We’re 4-3. We’re not 0-7. We go out and we win one game at a time, and we’re going to go to a great bowl game. —Utah wide receivers coach Guy Holliday
SALT LAKE CITY – For real competitors, there is anguish in losing.
Certainly there is suffering among Utah’s football players as the team grapples with a three-game losing streak.
“There’s a difference between hardship and self-pity,” said Utah wide receivers coach Guy Holliday. “We’re going to go through some hard times in life. We’re going to go through some hard times like we went through on the field. But you can’t have self-pity.”
And even the worst pain the game can inflict offers both beauty and lessons that the wise embrace.
“My thing is, nobody will steal my joy for the game,” he said. “We’re 4-3. We’re not 0-7. We go out and we win one game at a time, and we’re going to go to a great bowl game. And if you don’t believe that then you’ve got to get out. You know, sometimes, if you want your boat to sail, you’ve got to get the dead weight off. If you’re not going to be into it and have fun and love the game, I don’t want you around me, personally.”
Holliday said that the struggles of the past three weeks will only make the Utes stronger — individually and, hopefully, collectively.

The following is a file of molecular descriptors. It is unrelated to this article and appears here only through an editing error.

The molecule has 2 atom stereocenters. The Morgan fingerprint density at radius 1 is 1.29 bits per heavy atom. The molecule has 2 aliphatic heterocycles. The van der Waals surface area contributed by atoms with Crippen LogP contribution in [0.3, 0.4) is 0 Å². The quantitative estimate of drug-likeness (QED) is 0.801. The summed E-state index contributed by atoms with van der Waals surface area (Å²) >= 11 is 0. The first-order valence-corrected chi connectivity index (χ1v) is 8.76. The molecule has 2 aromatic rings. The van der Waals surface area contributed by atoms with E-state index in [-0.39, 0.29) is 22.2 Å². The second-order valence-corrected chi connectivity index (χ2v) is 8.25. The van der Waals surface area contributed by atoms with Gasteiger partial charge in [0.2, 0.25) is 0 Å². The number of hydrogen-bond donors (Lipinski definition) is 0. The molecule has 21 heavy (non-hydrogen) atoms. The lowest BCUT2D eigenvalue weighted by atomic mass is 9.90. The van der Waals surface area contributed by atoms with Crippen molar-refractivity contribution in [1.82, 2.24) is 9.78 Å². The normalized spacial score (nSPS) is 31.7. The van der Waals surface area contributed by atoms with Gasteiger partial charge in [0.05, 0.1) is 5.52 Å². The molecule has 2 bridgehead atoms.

“You find people who can fight through adversity, and you’ll always be successful,” he said. “If a little adversity breaks you, where are you going to be in life. We’re going through a little adversity. We’ve got to find the guys who are going to fight through and play. We’ll get there. We’ll be fine.”
DEFENSIVE EFFORT: One of the more surprising aspects of Utah’s struggles against Arizona State was the defensive issues.
“There wasn’t much to be positive about,” said defensive tackle Filipo Mokofisi. “We watched the film. We did some good things as a defense and a lot of negative things. We’ll take those good things, fix some stuff, and keep moving on.” He said the responsibility for returning to a defensive unit that gets sacks and takeaways on a regular basis lies with the players.
“It falls on the leaders of this defense,” he said. “I take responsibility for that. I need to do a better job of getting our guys ready to play and holding them accountable for things. We can’t let guys get deflated, down on themselves.”
He said he didn’t notice anything different about Saturday’s game until it started to unravel.
“I didn’t feel anything different until we got into the game, and they started scoring a little bit,” he said. “Then the attitude of the team went down, heads were down.”
EMPTY BLITZ: Utah blitzes more than most teams, but they haven’t been able to live up to their nickname “Sack Lake City” during the last few games.
“We have great schemes,” said linebackers coach Justin Ena. “It’s making sure that we simplify things, making sure guys are running to the ball, and doing their assignment at 100 percent. If you watch a blitz here and there, you’re going to see a guy not doing what he’s supposed to do. And if he does what he’s supposed to do, the blitz works.”
ODDS AND ENDS: Utah is losing an average of 73.9 yards per game to penalties, while opponents are averaging 48.9 yards in penalties. Utah is outscoring its opponents in every quarter but the fourth.
And the Utes have scored 68 points off of turnovers, while Utah’s opponents have scored 29 points off of the Utes’ turnovers.